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President Barack Obama said Thursday that Russia had an "enormous stake" in thwarting terrorism at the Sochi Olympics, adding that Washington was doing everything it could to keep athletes safe.
"The Russians have an enormous stake, obviously, in preventing any kind of terrorist act or violence at these venues. They have put a lot of resources into it," Obama said in an interview with US Olympic television host NBC.
"We're in constant communications with them, both at the law enforcement level, at the military level, at the intelligence levels," Obama said in excerpts from the interview to be broadcast later Thursday.
"We are consistently working with them to make sure that not only our athletes are safe, but everyone who's attending these Games are safe."
Obama said it was not unusual for US law enforcement and intelligence agencies to seek to work closely with Olympic hosts on security.
But the prickly ties between Moscow and Washington and a clear lack of trust, has hampered the process ahead of the Sochi Games, which open Friday.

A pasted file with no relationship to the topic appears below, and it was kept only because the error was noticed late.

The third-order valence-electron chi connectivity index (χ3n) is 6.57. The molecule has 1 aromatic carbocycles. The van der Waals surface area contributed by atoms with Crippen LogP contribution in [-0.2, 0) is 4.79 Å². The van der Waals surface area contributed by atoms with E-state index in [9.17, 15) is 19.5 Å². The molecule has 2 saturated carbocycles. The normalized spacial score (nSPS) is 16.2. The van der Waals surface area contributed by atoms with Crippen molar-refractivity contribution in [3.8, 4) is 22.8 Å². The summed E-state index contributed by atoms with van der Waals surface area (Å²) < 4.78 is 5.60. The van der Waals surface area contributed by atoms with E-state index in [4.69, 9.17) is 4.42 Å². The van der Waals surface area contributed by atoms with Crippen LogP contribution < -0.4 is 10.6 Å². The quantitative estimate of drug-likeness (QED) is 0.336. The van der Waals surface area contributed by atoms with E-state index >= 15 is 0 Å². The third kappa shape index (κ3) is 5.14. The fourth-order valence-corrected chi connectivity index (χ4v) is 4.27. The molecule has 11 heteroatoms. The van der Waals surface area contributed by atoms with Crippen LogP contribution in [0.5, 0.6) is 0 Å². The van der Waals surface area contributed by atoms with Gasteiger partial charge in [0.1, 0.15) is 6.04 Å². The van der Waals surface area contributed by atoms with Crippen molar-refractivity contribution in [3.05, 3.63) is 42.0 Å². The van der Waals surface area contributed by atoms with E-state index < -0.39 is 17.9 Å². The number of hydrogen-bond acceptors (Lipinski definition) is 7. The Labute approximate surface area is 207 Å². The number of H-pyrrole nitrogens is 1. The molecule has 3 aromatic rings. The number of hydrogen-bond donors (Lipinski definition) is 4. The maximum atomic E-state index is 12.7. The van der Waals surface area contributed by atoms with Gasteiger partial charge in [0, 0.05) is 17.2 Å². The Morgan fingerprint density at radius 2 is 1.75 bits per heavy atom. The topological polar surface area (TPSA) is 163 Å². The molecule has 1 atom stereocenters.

US officials have drawn unflattering comparisons between the security cooperation at this Olympics and that achieved with US allies Britain and Canada, who hosted Summer and Winter Olympics in 2012 and 2010.
Several weeks ago, US officials privately complained that the Russian side had been unwilling to share threat information ahead of the Games.
In his interview, Obama did not directly say that the Games were fully secured, though he did say they were safe in an interview last week.
Washington has warned its citizens traveling to the Games to take extra precautions to ensure their security. Two US warships are on station in the Black Sea to be available in the event of any security emergency or if an evacuation of Americans becomes necessary.
Earlier Thursday, Washington announced a temporary ban on travelers taking liquids, gels or aerosols aboard Russia-bound flights following a warning extremists could put explosives in toothpaste or cosmetic tubes in an attempt to disrupt the Olympics in the Russian resort of Sochi.
Concerns over security at the Games, which open on Friday, skyrocketed after two suicide attacks that killed 34 people in the southern Russian city of Volgograd in December, blamed on extremist militants from the Northern Caucasus region.